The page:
As I meet older and richer people I am seeing that money is not really acting as an incentive for too many people. In fact now I know many people who do work where MONEY is just seen as a necessity to keep the ‘business’ going, but profit is NOT THE INCENTIVE. Difficult to believe? Well, I am finding it easy to believe.
The normal view of work is that it’s something we wouldn’t otherwise do, without the financial reward of getting paid. Normally it is something that we would do ONLY because we are paid, and would not do it other wise! The whole thing is that we need to “work” and “earn” money and grow it so that one day we can “retire” and do not have to do that unpleasant “work” at some stage.
“Money” is an inferior motivator (both to incentivise and reward desired behavior), compared to the motivation that is derived from interpersonal relationships. I am finding people who are more happy to the point that turning social connections into financial arrangements can reduce our motivation to engage in the desired behaviors. We are actually unable to say ‘why’ we need or want more money. How a banker gets more happiness by giving bad loans or doing poor deals beats me. Most banks in India have so much of shit in their balance sheets that they have to be merged with other entities to hide that shit. Yet due to our inability to judge our own motivations (presumably), and what will make us happy in the future, we continue to pursue financial rewards… even as a growing base of research reveals that it doesn’t actually improve our long-run happiness.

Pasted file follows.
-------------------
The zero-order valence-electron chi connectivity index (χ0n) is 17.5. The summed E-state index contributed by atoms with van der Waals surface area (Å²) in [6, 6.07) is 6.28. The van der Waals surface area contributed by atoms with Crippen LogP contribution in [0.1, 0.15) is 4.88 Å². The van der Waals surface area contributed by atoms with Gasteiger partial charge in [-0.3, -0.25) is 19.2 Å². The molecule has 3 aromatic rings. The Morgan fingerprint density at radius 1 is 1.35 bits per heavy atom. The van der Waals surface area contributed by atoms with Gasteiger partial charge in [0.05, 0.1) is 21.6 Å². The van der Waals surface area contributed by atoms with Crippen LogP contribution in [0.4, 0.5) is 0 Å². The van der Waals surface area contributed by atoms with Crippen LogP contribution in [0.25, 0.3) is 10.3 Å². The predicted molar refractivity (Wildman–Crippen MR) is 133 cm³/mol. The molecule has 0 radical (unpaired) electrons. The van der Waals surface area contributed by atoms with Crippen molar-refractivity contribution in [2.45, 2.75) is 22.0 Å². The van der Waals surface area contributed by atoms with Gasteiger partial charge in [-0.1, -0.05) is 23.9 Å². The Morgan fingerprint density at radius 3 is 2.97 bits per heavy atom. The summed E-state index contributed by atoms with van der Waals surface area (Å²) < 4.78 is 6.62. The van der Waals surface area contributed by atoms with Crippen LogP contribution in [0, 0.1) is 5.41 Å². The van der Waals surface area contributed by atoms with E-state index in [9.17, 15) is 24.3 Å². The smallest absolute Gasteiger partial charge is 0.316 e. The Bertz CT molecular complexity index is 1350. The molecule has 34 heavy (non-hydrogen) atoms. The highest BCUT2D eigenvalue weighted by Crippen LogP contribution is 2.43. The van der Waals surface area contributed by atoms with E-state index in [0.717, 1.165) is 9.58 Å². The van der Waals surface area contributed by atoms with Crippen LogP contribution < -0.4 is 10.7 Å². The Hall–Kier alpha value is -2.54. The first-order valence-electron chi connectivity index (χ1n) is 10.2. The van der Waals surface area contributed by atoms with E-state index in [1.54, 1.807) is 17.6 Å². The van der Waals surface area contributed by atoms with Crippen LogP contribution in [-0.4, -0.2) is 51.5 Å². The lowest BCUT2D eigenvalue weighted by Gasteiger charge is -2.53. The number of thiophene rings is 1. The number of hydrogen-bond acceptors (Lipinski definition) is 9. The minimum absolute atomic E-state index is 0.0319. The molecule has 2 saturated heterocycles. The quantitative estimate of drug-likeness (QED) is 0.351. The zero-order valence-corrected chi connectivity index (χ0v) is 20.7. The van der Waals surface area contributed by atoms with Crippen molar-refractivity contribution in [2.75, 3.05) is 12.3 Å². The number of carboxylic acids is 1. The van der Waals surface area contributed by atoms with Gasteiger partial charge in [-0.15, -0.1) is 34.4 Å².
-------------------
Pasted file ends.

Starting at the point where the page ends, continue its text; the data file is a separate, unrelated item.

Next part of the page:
The reason why all of this matters is that it implies the whole concept of “retirement” may be predicated on a mistaken understanding of our own motivators. A realization that most people don’t have until they actually retire (or at least, are on the cusp of it), and suddenly discover that “not working” isn’t nearly as enjoyable as expected, despite all the sacrifices of potentially undesirable work that was done to earn the money to retire along the way.
So what’s the alternative? To recognize that work – at least, some work – can be intrinsically motivating and socially rewarding, where money doesn’t have to be the driving factor. Yet at the same time, often such work does at least have some financial rewards… which is important, because if “retirement” is simply about shifting the rewards of work from “mostly financial” to “only partially financial”, then the reality is that most people may not need nearly as much to “retire” in the first place. And that the very nature of “retirement” itself isn’t really about an end to working, but simply reaching the point of financial independence where “work” can be chosen based primarily (though not exclusively) for its non-monetary rewards!
I just heard about professors at a leading engineering college who are doing far more socially important programs than spend time teaching. One prof of IT spends a lot of time with agri projects. One Chem Tech professor spends a lot of time in spreading children’s education. Both of these professors are amazingly good in their fields – but the field in which they are NOW working (not exclusively, but primarily) creates a greater impact on society. Money? what’s that?
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